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Southern Negro Leaders Conference on Transportation and Non-Violent Integration

The Southern Negro Leaders Conference on Transportation and Nonviolent Integration was formed In January of 1957 following the Montgomery Bus Boycott. Dr. King, Rev. C. K. Steele, and Rev. Fred Shuttlesworth called fellow black ministers to an emergency meeting at Ebenezer Baptist Church in order to discuss coordinating a nonviolent campaign to desegregate buses throughout the South. During their second meeting, the group decided to form the Negro Leaders Conference on Nonviolent Integration, with King as president. In August of 1957, the group changed their name to the Southern Christian Leadership Conference and expanded their focus to ending all forms of segregation.

Associated Archive Content : 10 results

A Statement to the South and Nation

The Southern Leaders Conference on Transportation and Non-Violent Integration issued this statement. The document states that a world-wide campaign for social and political freedom shows an international plight for human dignity. As America is one of the two most powerful nations in the world, "the unresolved problem of civil rights becomes the most crucial issue." There is contradiction between the freedom America proclaims and the actual practice of civil liberties and democracy. Dr.

A Statement to the South and Nation

This seemingly unexceptional document signifies the birth of the SCLC. Dr. King, Rev. Fred Shuttlesworth and Rev. C. K. Steele assembled a consortium of leaders in Atlanta following the end of the Montgomery Bus Boycott. The Southern Leaders Conference on Transportation and Non-Violent Integration issued this statement that addresses the intimidation, discrimination and economic disparity Negroes face in the South. The statement appeals to the federal government to intervene against assaults that block basic civil rights.

A Statement to the South and the Nation

The Southern Leaders Conference on Transportation and Non-Violent Integration issued this statement to the nation regarding the unresolved problems of civil rights. The leaders asked for all Negroes, particularly those in the South, to assert their human dignity and to seek justice by rejecting all injustices.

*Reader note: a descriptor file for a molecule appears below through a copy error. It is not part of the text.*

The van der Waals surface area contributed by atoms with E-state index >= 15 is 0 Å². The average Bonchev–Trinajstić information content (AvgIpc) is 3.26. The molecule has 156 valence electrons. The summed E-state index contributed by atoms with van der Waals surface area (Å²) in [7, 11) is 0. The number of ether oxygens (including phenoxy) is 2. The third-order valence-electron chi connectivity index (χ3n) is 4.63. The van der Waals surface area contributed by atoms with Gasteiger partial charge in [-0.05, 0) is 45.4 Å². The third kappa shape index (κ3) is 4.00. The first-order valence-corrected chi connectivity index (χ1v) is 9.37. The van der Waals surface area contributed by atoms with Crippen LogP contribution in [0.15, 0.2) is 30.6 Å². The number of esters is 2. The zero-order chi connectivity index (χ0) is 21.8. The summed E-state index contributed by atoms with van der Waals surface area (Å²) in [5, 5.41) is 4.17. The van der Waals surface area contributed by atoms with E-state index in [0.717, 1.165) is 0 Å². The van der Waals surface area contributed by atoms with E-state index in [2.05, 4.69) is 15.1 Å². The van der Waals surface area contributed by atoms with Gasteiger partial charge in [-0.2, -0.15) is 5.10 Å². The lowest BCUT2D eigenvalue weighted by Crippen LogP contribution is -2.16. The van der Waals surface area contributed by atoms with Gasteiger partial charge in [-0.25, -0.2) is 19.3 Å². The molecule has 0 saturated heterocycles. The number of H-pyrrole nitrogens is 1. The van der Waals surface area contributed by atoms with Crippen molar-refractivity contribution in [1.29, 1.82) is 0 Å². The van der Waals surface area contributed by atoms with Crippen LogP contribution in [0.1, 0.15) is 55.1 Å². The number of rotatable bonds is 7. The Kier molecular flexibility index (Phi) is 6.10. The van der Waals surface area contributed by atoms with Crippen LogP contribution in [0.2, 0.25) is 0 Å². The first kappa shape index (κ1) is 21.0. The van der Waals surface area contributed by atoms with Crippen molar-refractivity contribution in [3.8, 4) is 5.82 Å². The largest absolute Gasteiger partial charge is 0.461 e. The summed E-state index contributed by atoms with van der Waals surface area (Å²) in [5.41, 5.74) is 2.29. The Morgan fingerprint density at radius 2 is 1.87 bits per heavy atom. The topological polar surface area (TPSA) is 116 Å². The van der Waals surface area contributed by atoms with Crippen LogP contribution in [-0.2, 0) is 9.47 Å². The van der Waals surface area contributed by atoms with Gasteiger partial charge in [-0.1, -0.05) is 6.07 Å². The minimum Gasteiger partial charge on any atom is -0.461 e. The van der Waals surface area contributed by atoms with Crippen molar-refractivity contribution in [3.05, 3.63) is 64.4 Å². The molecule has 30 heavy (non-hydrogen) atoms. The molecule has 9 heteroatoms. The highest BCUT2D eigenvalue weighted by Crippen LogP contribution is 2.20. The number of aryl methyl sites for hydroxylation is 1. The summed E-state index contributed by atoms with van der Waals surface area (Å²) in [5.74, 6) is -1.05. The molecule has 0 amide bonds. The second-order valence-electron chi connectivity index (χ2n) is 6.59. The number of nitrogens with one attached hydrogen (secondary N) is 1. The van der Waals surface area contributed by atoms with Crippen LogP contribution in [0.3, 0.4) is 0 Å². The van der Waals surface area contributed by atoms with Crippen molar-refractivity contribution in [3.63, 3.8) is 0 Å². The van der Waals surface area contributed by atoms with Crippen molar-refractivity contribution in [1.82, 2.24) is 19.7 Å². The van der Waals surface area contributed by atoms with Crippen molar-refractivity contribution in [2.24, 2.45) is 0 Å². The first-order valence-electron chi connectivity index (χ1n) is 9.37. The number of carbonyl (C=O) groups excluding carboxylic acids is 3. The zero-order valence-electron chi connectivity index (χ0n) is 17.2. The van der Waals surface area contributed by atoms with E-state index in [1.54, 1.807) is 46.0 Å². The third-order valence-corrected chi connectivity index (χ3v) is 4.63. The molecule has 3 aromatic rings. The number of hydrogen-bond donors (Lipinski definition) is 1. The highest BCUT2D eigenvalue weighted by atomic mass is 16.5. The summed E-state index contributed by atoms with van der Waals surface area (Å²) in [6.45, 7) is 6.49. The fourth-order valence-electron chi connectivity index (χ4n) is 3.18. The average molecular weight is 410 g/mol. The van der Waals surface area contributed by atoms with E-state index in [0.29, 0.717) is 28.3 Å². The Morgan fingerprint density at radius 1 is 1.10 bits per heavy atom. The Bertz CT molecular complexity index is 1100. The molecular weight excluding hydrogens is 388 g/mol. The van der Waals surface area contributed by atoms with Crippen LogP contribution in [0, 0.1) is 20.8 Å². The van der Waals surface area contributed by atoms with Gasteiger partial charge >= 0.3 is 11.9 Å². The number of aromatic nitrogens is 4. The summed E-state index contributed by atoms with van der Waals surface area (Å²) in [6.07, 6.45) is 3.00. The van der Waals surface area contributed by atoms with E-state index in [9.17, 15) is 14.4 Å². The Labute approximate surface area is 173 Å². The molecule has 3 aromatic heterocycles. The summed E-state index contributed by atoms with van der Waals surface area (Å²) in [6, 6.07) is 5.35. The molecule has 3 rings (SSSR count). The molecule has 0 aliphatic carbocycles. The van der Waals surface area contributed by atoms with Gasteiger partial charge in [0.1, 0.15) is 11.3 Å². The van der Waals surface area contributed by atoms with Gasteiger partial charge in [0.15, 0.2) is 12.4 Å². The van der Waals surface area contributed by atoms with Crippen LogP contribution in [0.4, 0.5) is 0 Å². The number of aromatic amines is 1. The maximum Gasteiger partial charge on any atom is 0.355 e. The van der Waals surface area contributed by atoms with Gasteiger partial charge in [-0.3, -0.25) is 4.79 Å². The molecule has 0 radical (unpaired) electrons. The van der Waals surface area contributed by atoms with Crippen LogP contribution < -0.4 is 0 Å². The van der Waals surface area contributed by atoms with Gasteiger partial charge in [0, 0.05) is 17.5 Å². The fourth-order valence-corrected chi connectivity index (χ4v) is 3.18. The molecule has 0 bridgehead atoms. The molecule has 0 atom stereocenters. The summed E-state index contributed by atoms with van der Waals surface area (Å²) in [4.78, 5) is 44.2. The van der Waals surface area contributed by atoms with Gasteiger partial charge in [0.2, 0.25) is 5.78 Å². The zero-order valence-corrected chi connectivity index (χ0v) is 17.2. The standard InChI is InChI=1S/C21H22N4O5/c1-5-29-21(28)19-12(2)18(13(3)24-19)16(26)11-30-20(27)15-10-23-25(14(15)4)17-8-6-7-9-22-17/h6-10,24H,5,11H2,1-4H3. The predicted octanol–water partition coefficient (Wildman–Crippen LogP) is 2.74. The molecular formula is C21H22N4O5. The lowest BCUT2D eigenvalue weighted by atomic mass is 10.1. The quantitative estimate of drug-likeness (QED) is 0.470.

Letter from MLK and Associates to Mr. Grover Hall

Dr. King and associates write to Grover Hall, Editor of the Montgomery Advertiser, to express appreciation for an article the publication carried. The clergymen state that "law and order can be restored" if other periodicals throughout the South follow the newspaper's example.

Letter from MLK and Others to H. Brownell

Dr. King and other prominent clergymen "urgently request" a conference with U.S. Attorney General Brownell to discuss discrimination against bus passengers.

Letter from MLK to Vice President Richard Nixon

Dr. King and fellow clergymen commend Vice President Nixon on his work bringing attention to the suffering Hungarian refugees in Austria. They urge him to take a similar trip to the South and meet with the thousands of victims of racial oppression.

Letter from Southern Negro Leaders Conference on Transportation and Non-Violent Integration to Henry Brownell

The Southern Negro Leaders Conference on Transportation and Nonviolent Integration request a conference with U.S. Attorney General Brownell to discuss the federal government's plans.

Press Release for the Southern Negro Leaders Conference

Dr. King, Rev. C.K. Steele, and Rev. F. L. Shuttlesworth called for an emergency conference to strategize and unify further bus desegregation efforts in the south. This is the press release announcing the meeting of the Southern Negro Leaders Conference on Transportation and Non-violent Integration. The agenda was ambitious, but specific and explicit. One of the outcomes of the meeting was the formation of the Southern Christian Leadership Conference, with Dr. King chosen to lead.

SCLC Brochure: This is SCLC

SCLC outlines its history, achievements, initiatives and leadership in this brochure.

Southern Leaders Conference letter to Eisenhower

Ministers meeting at the Southern Negro Leaders Conference on Transportation and Non-Violent Integration co-signed this letter to Pres. Eisenhower.